I'm a vegetarian so I don't consume meat, but if people can do this safely and use it as an alternative to hunting I see the upside. Of course I would much prefer to see safer means for the animals to cross busy highways which have been done in some places, by building fences along the highways and small underpasses under the road to allow animals to travel freely and safely.

8:47AM PDT on May 17, 2011

I am a little concerned about road kill and would not really touch it. If I hit that dear or in our country kangaroo, what would I do with such a big animal. One would need a huge freezer and be a competent butcher, which I am not. I did hit a big 6 foot kangaroo some years ago, it actually destroyed my car. The A pillar was totally bent, the roof buckled, the windscreen was totally smashed. Of cause the roo was really hurt and dying, my friend an I approached it and we stayed with it for 1-2 hours comforting it and it reached out for us, trying to get our attention, why, it had a Joe in her pouch. When she died the little one came out of the pouch to our surprise, after all we did not even know in the dark, female or male, never gave it any thought. The mother died Joe survived, would I ever eat road kill, it is a big NO. Nowerdays we have ABS, ESP and other aids to save not our lives but also animals. If we would have had that in 1968 joe would have grown up with his mum, and I would not have felt the guilt to this day.

8:44AM PDT on May 17, 2011

I am a little concerned about road kill and would not really touch it. If I hit that dear or in our country kangaroo, what would I do with such a big animal. One would need a huge freezer and be a competent butcher, which I am not. I did hit a big 6 foot kangaroo some years ago, it actually destroyed my car. The A pillar was totally bent, the roof buckled, the windscreen was totally smashed. Of cause the roo was really hurt and dying, my friend an I approached it and we stayed with it for 1-2 hours comforting it and it reached out for us, trying to get our attention, why, it had a Joe in her pouch. When she died the little one came out of the pouch to our surprise, after all we did not even know in the dark, female or male, never gave it any thought. The mother died Joe survived, would I ever eat road kill, it is a big NO. Nowerdays we have ABS, ESP and other aids to save not our lives but also animals. If we would have had that in 1968 joe would have grown up with his mum, and I would not have felt the guilt to this day.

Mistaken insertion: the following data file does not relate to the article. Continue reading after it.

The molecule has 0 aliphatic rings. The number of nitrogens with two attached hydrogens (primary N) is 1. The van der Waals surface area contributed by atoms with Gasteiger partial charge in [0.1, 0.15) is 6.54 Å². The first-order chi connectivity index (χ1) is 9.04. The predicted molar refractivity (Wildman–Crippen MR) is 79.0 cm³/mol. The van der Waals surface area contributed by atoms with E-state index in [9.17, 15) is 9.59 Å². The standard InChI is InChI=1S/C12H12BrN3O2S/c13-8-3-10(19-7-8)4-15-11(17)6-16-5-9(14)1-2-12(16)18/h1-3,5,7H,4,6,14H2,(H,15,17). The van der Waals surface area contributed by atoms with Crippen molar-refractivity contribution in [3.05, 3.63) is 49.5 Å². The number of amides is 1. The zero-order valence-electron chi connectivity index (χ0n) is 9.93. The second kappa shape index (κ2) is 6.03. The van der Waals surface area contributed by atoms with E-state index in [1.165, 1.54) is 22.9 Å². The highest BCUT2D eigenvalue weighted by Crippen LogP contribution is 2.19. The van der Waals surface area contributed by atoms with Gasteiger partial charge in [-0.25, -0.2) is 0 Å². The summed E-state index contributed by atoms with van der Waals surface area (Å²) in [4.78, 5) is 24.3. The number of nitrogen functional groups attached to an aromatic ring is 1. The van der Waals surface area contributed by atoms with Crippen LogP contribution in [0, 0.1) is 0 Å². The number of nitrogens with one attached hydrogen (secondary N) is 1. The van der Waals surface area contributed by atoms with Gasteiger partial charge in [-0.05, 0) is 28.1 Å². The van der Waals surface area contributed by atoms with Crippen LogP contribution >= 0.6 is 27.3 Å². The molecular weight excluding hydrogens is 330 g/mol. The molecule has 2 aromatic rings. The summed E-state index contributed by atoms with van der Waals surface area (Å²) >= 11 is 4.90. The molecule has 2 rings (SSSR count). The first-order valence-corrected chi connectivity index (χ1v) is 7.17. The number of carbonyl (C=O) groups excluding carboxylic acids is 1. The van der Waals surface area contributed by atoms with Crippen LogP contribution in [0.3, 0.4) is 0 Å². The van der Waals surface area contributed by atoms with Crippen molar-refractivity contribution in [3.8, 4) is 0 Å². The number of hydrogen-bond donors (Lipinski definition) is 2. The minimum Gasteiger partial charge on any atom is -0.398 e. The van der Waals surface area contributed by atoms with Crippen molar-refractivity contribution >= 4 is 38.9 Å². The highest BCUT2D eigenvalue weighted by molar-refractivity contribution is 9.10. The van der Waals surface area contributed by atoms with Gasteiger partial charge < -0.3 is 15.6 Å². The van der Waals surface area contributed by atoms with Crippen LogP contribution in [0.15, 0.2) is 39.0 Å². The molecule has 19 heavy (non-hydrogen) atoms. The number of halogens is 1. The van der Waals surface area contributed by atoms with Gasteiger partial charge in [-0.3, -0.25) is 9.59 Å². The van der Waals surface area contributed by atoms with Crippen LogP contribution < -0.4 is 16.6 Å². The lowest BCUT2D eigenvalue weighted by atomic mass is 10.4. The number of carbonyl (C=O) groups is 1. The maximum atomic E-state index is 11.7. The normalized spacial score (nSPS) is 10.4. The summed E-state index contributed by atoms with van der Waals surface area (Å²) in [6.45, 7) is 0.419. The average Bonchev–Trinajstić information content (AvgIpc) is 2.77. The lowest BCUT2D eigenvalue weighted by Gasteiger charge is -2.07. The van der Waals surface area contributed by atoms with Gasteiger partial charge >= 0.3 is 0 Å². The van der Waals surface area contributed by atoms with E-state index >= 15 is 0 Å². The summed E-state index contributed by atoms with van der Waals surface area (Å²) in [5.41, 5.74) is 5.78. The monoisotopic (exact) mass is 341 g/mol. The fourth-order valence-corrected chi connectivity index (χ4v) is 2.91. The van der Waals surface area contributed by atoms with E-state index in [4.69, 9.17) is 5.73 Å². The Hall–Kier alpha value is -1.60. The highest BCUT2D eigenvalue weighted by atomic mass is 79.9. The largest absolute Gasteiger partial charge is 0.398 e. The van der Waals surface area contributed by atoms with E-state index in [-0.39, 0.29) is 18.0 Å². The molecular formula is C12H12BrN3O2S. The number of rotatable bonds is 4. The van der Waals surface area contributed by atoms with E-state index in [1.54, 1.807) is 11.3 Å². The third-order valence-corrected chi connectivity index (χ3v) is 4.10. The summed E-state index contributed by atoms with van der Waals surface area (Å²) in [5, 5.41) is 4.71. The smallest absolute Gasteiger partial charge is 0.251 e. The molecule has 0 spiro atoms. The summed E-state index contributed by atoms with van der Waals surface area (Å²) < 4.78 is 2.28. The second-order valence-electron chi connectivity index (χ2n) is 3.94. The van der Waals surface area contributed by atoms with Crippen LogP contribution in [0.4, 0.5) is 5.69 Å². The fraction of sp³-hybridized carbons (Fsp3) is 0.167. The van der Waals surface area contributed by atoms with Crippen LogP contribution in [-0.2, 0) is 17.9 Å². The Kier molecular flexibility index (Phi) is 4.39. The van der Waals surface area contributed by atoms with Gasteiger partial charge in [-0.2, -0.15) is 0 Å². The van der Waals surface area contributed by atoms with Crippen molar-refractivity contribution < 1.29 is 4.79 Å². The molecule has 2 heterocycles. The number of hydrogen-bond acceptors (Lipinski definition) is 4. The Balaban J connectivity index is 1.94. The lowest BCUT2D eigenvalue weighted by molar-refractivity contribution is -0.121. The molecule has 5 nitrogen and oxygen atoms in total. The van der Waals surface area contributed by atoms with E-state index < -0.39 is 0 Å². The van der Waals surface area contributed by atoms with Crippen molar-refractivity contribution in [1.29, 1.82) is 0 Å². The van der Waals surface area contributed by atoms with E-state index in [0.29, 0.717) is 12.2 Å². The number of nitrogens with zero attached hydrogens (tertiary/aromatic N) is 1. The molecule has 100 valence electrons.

8:22AM PDT on May 14, 2011

Thanks. I do not eat meat, but I agree with PETA.

7:33PM PDT on May 11, 2011

Wow.
O.O

If there's someone who actually cooks roadkill well, then I wouldn't be afraid to try it.

But until that chef starts existing, I'll pass :D

10:49PM PDT on May 10, 2011

thanks for sharing.

7:48PM PDT on May 10, 2011

Interesting!

5:07PM PDT on May 10, 2011

Thanks for sharing.

9:22AM PDT on May 10, 2011

This is DISGUSTING!! I am all about animal rights and humanely raised, organic meat but COME ON!! This is seriously dangerous and there are much better ways to help animals and spread the word.

3:12AM PDT on May 10, 2011

Dear might be ok if they can be bled. I am not about to eat a critter that is not either a ruminant or a Biblically clean bird or a fish with both fins and scales, regardless of how it died.

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people are talking

I don't take supplements. I eat food.

Thanks for sharing

Good information, thank you!

Not silly at all. It's lovely.